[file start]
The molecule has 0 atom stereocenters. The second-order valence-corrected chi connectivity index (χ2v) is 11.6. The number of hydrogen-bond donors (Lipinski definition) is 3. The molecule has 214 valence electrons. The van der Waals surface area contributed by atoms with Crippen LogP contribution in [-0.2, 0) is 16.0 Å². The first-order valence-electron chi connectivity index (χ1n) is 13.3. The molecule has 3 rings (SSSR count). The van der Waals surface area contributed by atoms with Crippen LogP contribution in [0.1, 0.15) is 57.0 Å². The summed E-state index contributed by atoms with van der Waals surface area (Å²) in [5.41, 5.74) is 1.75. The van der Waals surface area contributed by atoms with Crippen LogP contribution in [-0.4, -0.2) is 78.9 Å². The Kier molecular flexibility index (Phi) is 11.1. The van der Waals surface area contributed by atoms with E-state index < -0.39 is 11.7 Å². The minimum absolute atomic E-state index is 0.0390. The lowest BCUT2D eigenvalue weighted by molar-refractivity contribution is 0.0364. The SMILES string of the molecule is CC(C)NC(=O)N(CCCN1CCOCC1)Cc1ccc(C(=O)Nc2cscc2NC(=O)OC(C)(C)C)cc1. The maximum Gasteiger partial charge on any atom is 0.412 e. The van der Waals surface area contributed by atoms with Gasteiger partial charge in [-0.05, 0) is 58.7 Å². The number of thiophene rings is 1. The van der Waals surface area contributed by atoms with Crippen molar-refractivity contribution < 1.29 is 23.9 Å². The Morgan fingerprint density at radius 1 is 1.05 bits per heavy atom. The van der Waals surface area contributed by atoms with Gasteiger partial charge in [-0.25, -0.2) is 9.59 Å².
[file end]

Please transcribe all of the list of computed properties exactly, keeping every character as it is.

The molecule has 0 atom stereocenters. The second-order valence-corrected chi connectivity index (χ2v) is 11.6. The number of hydrogen-bond donors (Lipinski definition) is 3. The molecule has 214 valence electrons. The van der Waals surface area contributed by atoms with Crippen LogP contribution in [-0.2, 0) is 16.0 Å². The first-order valence-electron chi connectivity index (χ1n) is 13.3. The molecule has 3 rings (SSSR count). The van der Waals surface area contributed by atoms with Crippen LogP contribution in [0.1, 0.15) is 57.0 Å². The summed E-state index contributed by atoms with van der Waals surface area (Å²) in [5.41, 5.74) is 1.75. The van der Waals surface area contributed by atoms with Crippen LogP contribution in [-0.4, -0.2) is 78.9 Å². The Kier molecular flexibility index (Phi) is 11.1. The van der Waals surface area contributed by atoms with E-state index < -0.39 is 11.7 Å². The minimum absolute atomic E-state index is 0.0390. The lowest BCUT2D eigenvalue weighted by molar-refractivity contribution is 0.0364. The SMILES string of the molecule is CC(C)NC(=O)N(CCCN1CCOCC1)Cc1ccc(C(=O)Nc2cscc2NC(=O)OC(C)(C)C)cc1. The maximum Gasteiger partial charge on any atom is 0.412 e. The van der Waals surface area contributed by atoms with Gasteiger partial charge in [-0.05, 0) is 58.7 Å². The number of thiophene rings is 1. The van der Waals surface area contributed by atoms with Crippen molar-refractivity contribution < 1.29 is 23.9 Å². The Morgan fingerprint density at radius 1 is 1.05 bits per heavy atom. The van der Waals surface area contributed by atoms with Gasteiger partial charge in [-0.25, -0.2) is 9.59 Å².